Expedited Review and Approval of Drugs May Compromise Safety
According to Reuters, a recent study has found that clinical trials for drugs that go throught the Food and Drug Administration's expidited review and approval process may not be producing enough applicable data to ensure patient safety or drug efficacy.
About the FDA Expedited Review and Approval Process
The FDA has received a high degree of pressure from Congress, the drug industry and patient groups to speed up the process and release break-through drugs as soon as is legally possible, but data suggests the expidited approval for “innovative” drugs does carry significant risks.
In a study conducted by Thomas Moore and Dr. Curt Furberg, both medical scholars, researchers analyzed the development time frames, clinical testing and risks associated with the expedited review and approval process of drugs. The scholars conducted this research on 20 drugs released in 2008, eight of which were given expedited review.
The expedited review of drugs was found to be clinically tested over a period of 5.1 years, while standard review drugs were tested over a 7.5 year time period. However, researchers found that many safety monitoring trials' post-approval were not completed, not submitted to the FDA or not done at all.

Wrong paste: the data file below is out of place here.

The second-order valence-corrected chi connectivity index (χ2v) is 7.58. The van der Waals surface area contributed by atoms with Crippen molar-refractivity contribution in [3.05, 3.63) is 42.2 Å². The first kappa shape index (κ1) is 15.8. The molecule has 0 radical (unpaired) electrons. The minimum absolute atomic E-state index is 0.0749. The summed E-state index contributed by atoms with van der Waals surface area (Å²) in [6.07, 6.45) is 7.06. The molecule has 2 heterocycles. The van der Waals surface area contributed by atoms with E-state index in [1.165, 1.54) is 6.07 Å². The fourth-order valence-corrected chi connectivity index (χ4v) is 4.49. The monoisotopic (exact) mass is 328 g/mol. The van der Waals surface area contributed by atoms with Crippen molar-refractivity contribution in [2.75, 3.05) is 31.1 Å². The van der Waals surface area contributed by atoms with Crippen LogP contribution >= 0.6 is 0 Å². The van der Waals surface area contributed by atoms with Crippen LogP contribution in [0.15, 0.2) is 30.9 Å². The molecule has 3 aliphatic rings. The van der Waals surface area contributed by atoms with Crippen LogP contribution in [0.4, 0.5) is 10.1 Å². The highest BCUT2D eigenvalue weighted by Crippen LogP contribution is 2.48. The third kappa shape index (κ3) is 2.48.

In fact, of 85 follow-up trials mandated by the FDA to observe safety, only 40% of these trials have been conducted possibly exposing patients to serious side effects not mentioned on the drugs' warning lables.
The FDA expressed in a statement that, “the expedited development programs are working as intended by getting promising new drugs to patients more quickly.”
FDA Gives Leniency on Data it Accepts
The FDA has generally required two controlled clinical trials to prove the safety and efficacy of a drug, but has more recently allowed some drugs to get approved with only one controlled trial.
One of the main reasons for this slack in testing, data, and expedited approval is the higher assumption of risks that patients and doctors are willing to take to get immediate and break-through treatment.
Further, the FDA is considering taking additional measures to expedite the drug development process itself, by utilizing “enriched” trials.
These trials select patients based on particular demographic and/or genetic characteristics in order to increase the chances of success in a trial. The point of this being the improvement of treatment for those who can most benefit and respond to a particular drug.
However, doubts have been raised as to whether the FDA has established adequate measures to ensure that drugs that are approved based on limited populations are only marketed to those segments of the population.
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